Trick or Treat, released in 1986, is billed as a horror movie but it isn’t really. It didn’t horrify me anyway, but that doesn’t mean it isn’t devilishly entertaining.
Eddie is a high school loner, picked on by the jocks for being a metalhead, laughed at by the girls. One fateful day, he sees on the TV news that his idol, heavy metal star Sammi Curr has died in a hotel fire. Stricken by grief and convinced that no one but Sammi ever understood him (adolescents, eh?), he turns to a local rock DJ for solace. This DJ ‘gets it’ because he’s played by none other than Gene Simmons from off of Kiss, and he presents our hero with a super-rare Sammi demo record.
When Eddie plays this backwards, as you do, he discovers that he can communicate with his deceased hero, and Sammi Curr, hideously scarred and back from the dead, starts exacting bloody revenge on all the scumbags who made his no.1 fan’s life a misery.
Eddie is a bit of a non-entity, to be honest. He just seems to bumble around not saying much of anything, even when things start going shit-shaped. In contrast, Tony Fields has more than enough rock star charisma to play the demonic Sammi Curr, back for his encore. Trick or Treat only hits the high notes when he turns up to off someone in some ghastly manner.
Apparently, Blackie Lawless from off of WASP was approached to play the Sammi role (which would have been AWESOME!), but he backed out when he discovered that Fastway had already been signed up to provide the soundtrack.
Speaking of which, the soundtrack is also worth checking out. Fastway was the post-Motorhead band founded by guitarist Fast Eddie Clarke, and while it may stick to that tried n trusted corporate, mid tempo 80s metal formula, there are more than enough fist-in-the-air choruses to satisfy even the most demanding headbanger.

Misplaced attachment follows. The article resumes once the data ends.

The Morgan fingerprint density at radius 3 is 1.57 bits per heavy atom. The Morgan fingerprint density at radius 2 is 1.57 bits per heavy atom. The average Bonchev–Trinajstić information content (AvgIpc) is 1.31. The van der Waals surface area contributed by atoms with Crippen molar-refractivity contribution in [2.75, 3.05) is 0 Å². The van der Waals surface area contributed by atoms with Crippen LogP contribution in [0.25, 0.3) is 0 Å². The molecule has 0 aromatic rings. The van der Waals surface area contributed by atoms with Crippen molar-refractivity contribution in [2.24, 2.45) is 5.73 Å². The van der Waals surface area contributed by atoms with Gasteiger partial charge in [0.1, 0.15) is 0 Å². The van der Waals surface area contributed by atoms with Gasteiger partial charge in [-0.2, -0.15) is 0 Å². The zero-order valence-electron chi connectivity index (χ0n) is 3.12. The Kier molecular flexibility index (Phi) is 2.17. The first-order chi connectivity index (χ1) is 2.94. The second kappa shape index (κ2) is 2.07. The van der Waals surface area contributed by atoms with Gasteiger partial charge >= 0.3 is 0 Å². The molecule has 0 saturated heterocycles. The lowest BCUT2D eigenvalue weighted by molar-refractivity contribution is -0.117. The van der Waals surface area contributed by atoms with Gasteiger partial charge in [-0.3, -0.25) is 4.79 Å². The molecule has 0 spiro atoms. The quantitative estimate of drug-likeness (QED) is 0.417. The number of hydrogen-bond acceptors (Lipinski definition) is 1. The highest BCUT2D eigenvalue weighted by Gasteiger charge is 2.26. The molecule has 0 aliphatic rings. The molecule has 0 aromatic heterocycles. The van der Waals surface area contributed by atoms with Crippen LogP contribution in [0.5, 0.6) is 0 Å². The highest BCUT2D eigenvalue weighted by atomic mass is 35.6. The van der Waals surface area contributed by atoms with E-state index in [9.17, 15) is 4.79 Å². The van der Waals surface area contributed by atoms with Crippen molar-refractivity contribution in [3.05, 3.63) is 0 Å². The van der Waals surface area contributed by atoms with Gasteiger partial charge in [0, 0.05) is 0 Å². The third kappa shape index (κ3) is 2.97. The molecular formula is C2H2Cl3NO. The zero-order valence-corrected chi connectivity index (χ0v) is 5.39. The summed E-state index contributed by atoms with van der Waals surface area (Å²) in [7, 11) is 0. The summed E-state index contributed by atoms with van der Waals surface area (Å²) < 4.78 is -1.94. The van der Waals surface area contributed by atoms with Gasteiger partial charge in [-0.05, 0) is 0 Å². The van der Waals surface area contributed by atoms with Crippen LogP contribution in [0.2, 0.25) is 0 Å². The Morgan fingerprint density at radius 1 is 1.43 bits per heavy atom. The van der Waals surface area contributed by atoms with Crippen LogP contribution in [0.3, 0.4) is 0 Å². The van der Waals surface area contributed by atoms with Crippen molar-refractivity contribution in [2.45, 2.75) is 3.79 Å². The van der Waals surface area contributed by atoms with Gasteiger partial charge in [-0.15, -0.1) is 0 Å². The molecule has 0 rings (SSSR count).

Incidentally, I was lucky enough to catch Fastway live a few years ago, not too long before Fast Eddie sadly passed away.
Trick or Treat was the directorial debut of Charles Martin Smith (from off of American Graffiti and Starman) who also makes a cameo appearance in the movie. Smith also directed Dolphin Tale, Dolphin Tale 2, A Dog’s Way Home and the forthcoming A Christmas Gift from Bob. When it comes to cutesie animal movies, Smith has a good pedigree.
See what I did there?
Trick or Treat is most certainly of its time, but it’s a perfect movie for Halloween, especially if you invite all your chums around for sugary treats and a bit of heckling. It’s worth seeing for the Ozzy Osbourne cameo alone. He plays a moralising clergyman hell bent on bringing metal down. Such delicious irony!